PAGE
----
A Randomized O(m log m) Time Algorithm for Computing Reeb Graphs of Arbitrary Simplicial Complexes
"... Given a continuous scalar field f: X → IR where X is a topological space, a level set of f is a set {x ∈ X: f(x) = α} for some value α ∈ IR. The level sets of f can be subdivided into connected components. As α changes continuously, the connected components in the level sets appear, disappear, spli ..."
Abstract

Cited by 4 (2 self)
 Add to MetaCart
Given a continuous scalar field f: X → IR where X is a topological space, a level set of f is a set {x ∈ X: f(x) = α} for some value α ∈ IR. The level sets of f can be subdivided into connected components. As α changes continuously, the connected components in the level sets appear, disappear, split and merge. The Reeb graph of f encodes these changes in connected components of level sets. It provides a simple yet meaningful abstraction of the input domain. As such, it has been used in a range of applications in fields such as graphics and scientific visualization. In this paper, we present the first subquadratic algorithm to compute the Reeb graph for a function on an arbitrary simplicial complex K. Our algorithm is randomized with an expected running time O(m log n), where m is the size of the 2skeleton of K (i.e, total number of vertices, edges and triangles), and n is the number of vertices. This presents a significant improvement over the previous Θ(mn) time complexity for arbitrary complex, matches (although in expectation only) the best known result for the special case of 2manifolds, and is faster than current algorithms for any other special cases (e.g, 3manifolds). Our algorithm is also very simple to implement. Preliminary experimental results show that it performs well in practice.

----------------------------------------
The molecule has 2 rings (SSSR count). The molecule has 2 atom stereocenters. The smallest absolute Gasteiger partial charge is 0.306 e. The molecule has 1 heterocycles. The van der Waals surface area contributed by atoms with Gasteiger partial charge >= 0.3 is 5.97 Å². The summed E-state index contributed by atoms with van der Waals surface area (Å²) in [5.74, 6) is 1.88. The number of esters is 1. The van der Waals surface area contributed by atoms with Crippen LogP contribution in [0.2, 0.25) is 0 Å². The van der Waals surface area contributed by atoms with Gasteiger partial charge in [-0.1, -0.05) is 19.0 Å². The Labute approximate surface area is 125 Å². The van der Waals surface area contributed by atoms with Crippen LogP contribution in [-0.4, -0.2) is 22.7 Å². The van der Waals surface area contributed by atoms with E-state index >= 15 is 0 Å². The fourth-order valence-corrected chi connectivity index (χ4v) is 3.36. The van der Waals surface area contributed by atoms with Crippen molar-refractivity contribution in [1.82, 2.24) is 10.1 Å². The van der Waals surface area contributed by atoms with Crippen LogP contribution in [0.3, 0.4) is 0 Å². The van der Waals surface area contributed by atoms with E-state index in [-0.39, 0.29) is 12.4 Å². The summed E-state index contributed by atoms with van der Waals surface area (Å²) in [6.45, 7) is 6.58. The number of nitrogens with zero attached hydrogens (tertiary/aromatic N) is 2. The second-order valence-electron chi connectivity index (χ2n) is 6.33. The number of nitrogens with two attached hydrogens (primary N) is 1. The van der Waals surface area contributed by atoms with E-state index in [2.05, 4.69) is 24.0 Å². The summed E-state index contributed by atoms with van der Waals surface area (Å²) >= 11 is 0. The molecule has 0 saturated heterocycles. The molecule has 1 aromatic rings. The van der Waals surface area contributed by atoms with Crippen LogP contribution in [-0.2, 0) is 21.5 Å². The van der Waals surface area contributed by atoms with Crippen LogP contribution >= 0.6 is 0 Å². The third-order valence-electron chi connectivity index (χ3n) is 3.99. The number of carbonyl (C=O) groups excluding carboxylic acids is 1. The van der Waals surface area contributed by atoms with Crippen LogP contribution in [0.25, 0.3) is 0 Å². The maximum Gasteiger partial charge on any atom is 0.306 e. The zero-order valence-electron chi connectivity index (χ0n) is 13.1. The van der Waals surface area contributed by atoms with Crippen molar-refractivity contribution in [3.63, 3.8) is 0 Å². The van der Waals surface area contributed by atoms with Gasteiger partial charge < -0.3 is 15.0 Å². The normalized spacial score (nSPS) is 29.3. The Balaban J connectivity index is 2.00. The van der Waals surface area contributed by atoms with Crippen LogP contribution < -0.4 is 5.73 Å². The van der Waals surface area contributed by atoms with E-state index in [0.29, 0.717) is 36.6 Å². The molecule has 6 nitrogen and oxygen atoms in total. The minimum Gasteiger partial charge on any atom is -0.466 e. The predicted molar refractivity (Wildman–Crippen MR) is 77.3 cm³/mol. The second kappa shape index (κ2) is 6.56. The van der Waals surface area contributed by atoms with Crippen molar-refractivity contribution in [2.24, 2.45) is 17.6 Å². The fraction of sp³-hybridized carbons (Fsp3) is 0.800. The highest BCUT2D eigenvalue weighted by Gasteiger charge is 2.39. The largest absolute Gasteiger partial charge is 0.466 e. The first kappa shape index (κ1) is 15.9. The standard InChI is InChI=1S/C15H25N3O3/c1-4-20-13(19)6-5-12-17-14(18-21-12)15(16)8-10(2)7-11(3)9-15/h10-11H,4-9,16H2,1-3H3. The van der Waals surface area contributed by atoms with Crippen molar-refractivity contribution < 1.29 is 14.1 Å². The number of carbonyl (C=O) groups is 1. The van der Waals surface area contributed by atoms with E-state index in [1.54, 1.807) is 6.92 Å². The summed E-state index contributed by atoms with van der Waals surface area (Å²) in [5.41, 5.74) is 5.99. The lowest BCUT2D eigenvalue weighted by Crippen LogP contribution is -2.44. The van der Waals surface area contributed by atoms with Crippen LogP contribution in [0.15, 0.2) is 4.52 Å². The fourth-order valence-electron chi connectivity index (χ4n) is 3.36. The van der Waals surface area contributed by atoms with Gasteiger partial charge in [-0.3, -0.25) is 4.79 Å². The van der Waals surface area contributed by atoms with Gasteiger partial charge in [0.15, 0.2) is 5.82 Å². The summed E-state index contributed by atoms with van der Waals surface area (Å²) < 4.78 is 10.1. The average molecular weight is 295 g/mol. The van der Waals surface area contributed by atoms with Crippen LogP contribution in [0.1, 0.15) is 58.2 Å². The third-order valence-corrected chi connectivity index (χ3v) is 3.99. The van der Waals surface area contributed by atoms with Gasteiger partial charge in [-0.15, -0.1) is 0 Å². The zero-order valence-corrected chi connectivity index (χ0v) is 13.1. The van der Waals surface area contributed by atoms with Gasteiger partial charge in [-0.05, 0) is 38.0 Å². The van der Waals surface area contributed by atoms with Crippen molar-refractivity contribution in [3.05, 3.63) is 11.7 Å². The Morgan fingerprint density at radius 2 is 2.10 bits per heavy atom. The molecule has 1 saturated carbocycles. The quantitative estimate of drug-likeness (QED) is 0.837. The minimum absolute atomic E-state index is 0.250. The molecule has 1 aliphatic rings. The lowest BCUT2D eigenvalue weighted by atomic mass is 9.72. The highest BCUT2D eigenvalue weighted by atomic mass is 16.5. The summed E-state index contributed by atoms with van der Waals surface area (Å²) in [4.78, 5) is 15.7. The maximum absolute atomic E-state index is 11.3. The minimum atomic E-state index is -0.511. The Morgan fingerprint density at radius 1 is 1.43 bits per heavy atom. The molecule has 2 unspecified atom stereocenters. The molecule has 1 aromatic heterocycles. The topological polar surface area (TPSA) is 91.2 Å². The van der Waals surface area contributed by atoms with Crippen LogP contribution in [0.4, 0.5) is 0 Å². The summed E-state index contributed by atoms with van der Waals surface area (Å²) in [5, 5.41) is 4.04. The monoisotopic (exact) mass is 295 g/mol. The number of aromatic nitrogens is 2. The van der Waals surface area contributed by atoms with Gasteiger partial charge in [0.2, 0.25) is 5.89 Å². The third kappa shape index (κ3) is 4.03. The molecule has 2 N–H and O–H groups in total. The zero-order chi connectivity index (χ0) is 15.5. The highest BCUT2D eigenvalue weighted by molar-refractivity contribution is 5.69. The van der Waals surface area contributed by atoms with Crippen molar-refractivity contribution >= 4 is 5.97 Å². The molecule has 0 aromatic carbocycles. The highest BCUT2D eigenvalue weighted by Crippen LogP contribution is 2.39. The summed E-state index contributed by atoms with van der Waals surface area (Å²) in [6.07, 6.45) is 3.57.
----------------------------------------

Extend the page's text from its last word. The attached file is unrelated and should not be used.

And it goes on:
Horizontal Decomposition of Triangulated Solids for the Simulation of Dipcoating Processes
"... In dipcoating processes a threedimensional object, e.g. an entire car body, is dipped into a liquid bath. In order to simulate such processes, the space surrounding the object is decomposed into the socalled flow volumes, for which each intersection with a horizontal plane is connected. At any ti ..."